There are thousands of websites and blogs written by writers that are all giving advice on how to become a better writer, I wonder if it is the most popular subject matter on the web. When I came across the concept of “The 100 Best Websites for Writers” being voted on at the tail end of last year I was curious about what sites would be awarded a position on the honour roll, especially when Two Drops of Ink, a site I once contributed to was listed for the first time. I aim here to highlight a few of my favourites, but there are plenty of very useful sites that are not discussed here and you should not infer anything by their omission.
CopyBlogger’s blog is loaded with good ideas about delivering compelling content and how to market it, this site has been available for a long time and continues to give good advice. Darren Rowse and the ProBlogger team bring you all the latest news and tips to build a better blog at problogger.net — I have been following Darren for many years on social media and have liked the high quality information that his team provides. Untamed Writing informs it’s readers about building a freelance writing career, including a wide variety of advice such as morning routines to get you working. Neil Patel is an SEO specialist who writes about driving traffic to you blog on Quick Sprout, a site that I have used for research on many occasions over many years and highly recommend if you are looking for greater visibility he I suggest that if Mr Patel says something about making your writing more visible you should be paying attention.
A recent post of mine may also assist writers, this is 34 services to help publicise your writing, which was intended to identify certain sites that can help any blogger with their publicity work.
High Income Business Writing is a resource by Ed Gandia helping those freelance writers that are focused on business writing to earn a living from their writing, this blog contains much about motivation and improving your writing skills. The Men with Pens blog also covers crafting excellent web-based copy-writing for business web sites. Another business focused writing blog is The Story of Telling which provides fascinating information based on their knowledge of telling the story of the brand.
Ann Kroeker is an author and writing coach writes on a variety of topics that should interest the writer, such as “manage your writing space to be a more productive writer” these are the types of topics that should interest most writers, not directly about writing but offering advice that garner improvement and is the type of site I am trying to turn GobbledeGoox into. Shelley Hitz is another writer with blogging advice her advice relates to getting your message to shine through. Helping Writers Become Authors is another one of those sites that provides articles on points where many writers are weak, such as common writing mistakes, the intent of course to help writers improve their craft and has provided me with research material from time to time.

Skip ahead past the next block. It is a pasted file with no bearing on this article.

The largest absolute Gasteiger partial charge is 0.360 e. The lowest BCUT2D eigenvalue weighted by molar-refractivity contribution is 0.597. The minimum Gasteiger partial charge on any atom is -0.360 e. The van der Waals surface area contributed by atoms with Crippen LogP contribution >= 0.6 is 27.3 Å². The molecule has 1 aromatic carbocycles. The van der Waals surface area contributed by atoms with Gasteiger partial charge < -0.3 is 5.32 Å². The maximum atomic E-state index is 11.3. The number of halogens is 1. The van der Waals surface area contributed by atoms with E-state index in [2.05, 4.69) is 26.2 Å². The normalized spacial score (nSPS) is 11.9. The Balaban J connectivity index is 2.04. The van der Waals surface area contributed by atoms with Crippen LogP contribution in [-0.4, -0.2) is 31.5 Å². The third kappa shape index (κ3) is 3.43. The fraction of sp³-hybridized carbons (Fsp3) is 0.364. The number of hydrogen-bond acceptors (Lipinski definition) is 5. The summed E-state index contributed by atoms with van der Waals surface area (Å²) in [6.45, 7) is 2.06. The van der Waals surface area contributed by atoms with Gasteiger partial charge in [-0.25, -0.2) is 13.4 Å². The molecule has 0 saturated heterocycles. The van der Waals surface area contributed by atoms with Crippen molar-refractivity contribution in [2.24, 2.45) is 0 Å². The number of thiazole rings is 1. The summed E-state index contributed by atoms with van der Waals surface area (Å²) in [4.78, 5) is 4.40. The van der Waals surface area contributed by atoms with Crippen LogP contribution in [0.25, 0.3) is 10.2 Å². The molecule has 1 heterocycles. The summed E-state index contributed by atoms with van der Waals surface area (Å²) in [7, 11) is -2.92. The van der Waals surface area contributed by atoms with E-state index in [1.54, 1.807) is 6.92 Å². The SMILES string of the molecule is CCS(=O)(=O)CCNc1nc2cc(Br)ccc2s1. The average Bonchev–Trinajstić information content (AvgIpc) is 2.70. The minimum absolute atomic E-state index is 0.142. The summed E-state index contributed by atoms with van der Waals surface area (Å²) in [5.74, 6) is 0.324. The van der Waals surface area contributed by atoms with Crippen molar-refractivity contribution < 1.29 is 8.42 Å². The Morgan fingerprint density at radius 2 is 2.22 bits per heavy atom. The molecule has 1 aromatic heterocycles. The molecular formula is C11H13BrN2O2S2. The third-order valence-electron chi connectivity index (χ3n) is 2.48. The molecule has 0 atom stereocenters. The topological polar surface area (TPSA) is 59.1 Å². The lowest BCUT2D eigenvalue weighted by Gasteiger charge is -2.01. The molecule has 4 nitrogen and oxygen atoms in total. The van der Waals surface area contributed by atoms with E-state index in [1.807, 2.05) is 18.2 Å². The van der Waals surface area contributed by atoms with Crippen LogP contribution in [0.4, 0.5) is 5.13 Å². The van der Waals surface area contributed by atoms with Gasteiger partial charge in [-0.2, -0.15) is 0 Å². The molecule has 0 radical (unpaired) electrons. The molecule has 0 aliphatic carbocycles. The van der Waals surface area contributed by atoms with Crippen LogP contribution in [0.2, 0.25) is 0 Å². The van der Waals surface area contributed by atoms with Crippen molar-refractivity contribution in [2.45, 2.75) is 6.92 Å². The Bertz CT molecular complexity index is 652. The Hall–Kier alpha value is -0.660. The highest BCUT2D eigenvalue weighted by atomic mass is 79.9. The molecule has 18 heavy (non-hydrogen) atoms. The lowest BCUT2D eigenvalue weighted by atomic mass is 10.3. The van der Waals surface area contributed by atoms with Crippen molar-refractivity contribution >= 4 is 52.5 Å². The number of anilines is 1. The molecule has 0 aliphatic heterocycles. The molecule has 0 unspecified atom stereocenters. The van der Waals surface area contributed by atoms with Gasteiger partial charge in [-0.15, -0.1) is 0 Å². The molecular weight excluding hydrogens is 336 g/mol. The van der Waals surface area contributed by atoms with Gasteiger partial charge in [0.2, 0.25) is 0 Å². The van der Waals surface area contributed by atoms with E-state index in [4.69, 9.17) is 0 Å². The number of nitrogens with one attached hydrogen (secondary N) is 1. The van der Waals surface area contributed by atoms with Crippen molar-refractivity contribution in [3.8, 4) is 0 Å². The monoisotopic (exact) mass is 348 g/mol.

Bane of your resistance, is a blog by Rosanne Bane which is not afraid to ask basic questions like “why write at all?” as she encourages you to look at your writing goals, I shall be looking further at her ideas in the future, there may be a touch of cynicism — but I believe that is sometimes necessary to drive us forward. Mandy Wallace Write or Die also investigates how the writer’s brain works and how their mind contributes to their art, I am a great believer that a writer’s mind is special, but at the same time anyone can become a writer if they are prepared to make the leap.
On the fiction writing front Janice Hardy’s Fiction University offers a great deal of advice on fictional writing, how to build strong characters and other related topics. Also Ink and Quills by Kaitlin Hillerich offers many tools to help you tell your story more effectively, but sadly, in my view, the site is poorly laid out. Further Live Write Breathe by Janalyn Voigt is again full of advice about developing fictional stories. Each of these blogs can be helpful, but my advice is read then well before you start creating your story to ensure your creativity flows when you need it to.
Writer Unboxed is another worthwhile fiction resource that contains stories about acceptance and rejection by publishers. Author Joanna Penn in her site The Creative Penn has a lot of useful information about publishing which I have referenced on several occasions, but in my view her site is too busy and full of clutter so the information you need is sometimes hard to find. Cathy’s Comps and Calls is an interesting resource every month Cathy Bryant publishes a list of competitions and calls for submission which should help writers find appropriate information in order to submit their work. Former publisher Jane Friedman’s blog explores the intersection of publishing, authorship, and the digital age, looking at issues such as writer’s identity social networking etc. Roz Morris’s writing lab explores many issues of writing, editing and publication.
Another interesting site is Freelancers Union which is campaigning for better rates of pay for freelance writers.